Q: Do I have to be a perfect match ? A: Not necessarily. Through a program call "Donor Exchange", it is possible to get Mike a kidney and save his life !
 Q: What is involved in the donor testing process ? A: The prospective donor simply calls Yale-New Haven Hospital's Donor Hot Line, 866..925..3897, and they take it from there. It starts with a questionnaire which you complete by phone or email. If you pass that, then you take a simple blood test.

 Q: Do I need to drive to New Haven to take the blood test ? A: Absolutely not. The test can be given locally, then the results are sent to YNH.

Q: What happens if I pass those first two tests ? A: YNH will then set up a meeting with you .They will explain fully what is involved. You'll be pleasantly surprised that it's easier than you think.

Q: What about costs ? A: YNH covers all the costs of the testing, the surgery, hospital stay and medications. They can be more specific and answer all your cost related questions.

Q: Is all the information I provide confidential ? A: Absolutely ! No one but you and YNH will have your information, unless you choose to discuss your desire to be a donor with Mike.

 Q: What organs can come from living donors? A: The organ most commonly given by a living donor is the kidney. People usually have two kidneys, and one is all that is needed to live a normal life. Parts of other organs including the lung, liver and pancreas are now being transplanted from living donors.
Q: How long will I be in the hospital following surgery ? A: Typically 2-3 days ! Not weeks or months. Again, everyone is different and YNH should be your source for this information.
 Q: Will there be a big scar ? A: The surgery is typically done using a laparoscope. (Minimally Invasive) Small incisions = faster recovery ! Maybe 3-4 small incisions.Obviously, everyone is different, but YNH has some great success stories and all the facts about the surgery..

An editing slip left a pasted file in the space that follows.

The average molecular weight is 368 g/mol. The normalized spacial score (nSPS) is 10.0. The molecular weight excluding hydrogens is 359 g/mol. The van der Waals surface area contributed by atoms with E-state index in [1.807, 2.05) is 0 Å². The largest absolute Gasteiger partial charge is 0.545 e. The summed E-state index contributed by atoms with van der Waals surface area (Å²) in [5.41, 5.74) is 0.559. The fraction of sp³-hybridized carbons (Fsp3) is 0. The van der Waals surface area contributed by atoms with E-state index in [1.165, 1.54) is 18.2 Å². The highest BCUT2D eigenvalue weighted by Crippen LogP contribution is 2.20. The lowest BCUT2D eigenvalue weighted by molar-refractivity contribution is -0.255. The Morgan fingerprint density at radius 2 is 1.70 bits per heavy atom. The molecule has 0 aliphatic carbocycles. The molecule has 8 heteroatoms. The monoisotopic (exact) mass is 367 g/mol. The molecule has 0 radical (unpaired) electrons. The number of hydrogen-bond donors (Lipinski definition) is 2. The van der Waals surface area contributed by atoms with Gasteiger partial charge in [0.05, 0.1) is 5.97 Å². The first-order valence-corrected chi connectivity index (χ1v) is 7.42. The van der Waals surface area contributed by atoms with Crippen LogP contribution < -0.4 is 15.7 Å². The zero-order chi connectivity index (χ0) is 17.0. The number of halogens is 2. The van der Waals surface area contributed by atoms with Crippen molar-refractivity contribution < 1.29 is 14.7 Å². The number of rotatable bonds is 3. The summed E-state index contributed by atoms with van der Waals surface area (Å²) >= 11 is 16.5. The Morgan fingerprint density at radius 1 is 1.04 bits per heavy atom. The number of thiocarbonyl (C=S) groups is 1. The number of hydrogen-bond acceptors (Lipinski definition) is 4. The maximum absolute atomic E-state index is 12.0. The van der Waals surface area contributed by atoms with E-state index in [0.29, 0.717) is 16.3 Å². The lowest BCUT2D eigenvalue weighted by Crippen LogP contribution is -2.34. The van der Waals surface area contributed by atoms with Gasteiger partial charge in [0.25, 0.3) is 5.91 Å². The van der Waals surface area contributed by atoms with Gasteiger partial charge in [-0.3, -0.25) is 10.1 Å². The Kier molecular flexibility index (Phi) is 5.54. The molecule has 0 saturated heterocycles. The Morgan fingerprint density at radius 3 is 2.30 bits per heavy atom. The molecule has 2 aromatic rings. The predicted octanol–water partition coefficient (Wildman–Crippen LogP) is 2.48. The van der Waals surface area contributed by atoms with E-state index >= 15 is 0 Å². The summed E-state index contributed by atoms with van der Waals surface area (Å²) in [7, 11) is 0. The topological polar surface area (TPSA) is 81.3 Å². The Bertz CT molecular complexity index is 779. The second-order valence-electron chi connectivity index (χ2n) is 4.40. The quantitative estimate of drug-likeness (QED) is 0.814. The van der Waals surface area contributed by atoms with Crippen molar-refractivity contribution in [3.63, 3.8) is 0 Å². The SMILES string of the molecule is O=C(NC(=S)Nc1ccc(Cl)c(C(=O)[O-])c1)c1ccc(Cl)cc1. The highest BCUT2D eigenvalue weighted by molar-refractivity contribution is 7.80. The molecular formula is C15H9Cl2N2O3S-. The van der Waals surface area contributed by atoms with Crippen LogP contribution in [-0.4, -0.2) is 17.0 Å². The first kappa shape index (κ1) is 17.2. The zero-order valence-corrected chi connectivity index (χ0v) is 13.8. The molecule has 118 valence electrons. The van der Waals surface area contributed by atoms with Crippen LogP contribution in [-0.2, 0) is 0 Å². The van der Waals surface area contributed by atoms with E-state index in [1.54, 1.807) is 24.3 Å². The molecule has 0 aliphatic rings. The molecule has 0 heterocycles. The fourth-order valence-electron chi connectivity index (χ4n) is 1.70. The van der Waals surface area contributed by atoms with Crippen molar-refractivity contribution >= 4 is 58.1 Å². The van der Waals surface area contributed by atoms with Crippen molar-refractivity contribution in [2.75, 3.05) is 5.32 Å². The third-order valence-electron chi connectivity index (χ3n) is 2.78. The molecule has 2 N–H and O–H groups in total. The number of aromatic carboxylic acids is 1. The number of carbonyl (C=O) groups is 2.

Q: How will I feel after my surgery ? A: You should feel mentally Fantastic ! Yes, there will likely be some discomfort, but think about what you have accomplished ! You, one courageous person, have just saved the life of another person, our son, Mike, for which we will be forever grateful !! YOU can make the difference...please !!
Q: What about a deceased donor ? A: A living donor is always best, but a deceased donor organ is often used and has saved many lives. That's why it's so important to be registered as an organ donor, and also have it indicated on your drivers license. You can register with the CT DMV via this site: http://www.ct.gov/dmv/cwp/view.asp?a=805&q=273342
  Living VS Deceased Donor :For people in kidney failure, a kidney transplant can extend and improve their lives. Both transplants from living and deceased donors extend lives but living donations have some additional benefits: Living donor kidneys last longer ! Per the doctors at YNH, the kidney from a living donor may function better and sooner; kidneys from a deceased donor can take a while to start working The surgery can be scheduled at a convenient time for both the donor and the recipient. Yes, it is a big decision to donate a kidney, but please know that living donors save lives ! A living donor candidate is a person who is healthy, well-informed and makes a voluntary decision to donate one of their kidneys. Please make that life-saving decision. Get tested, get approved, and PLEASE save Mike's life.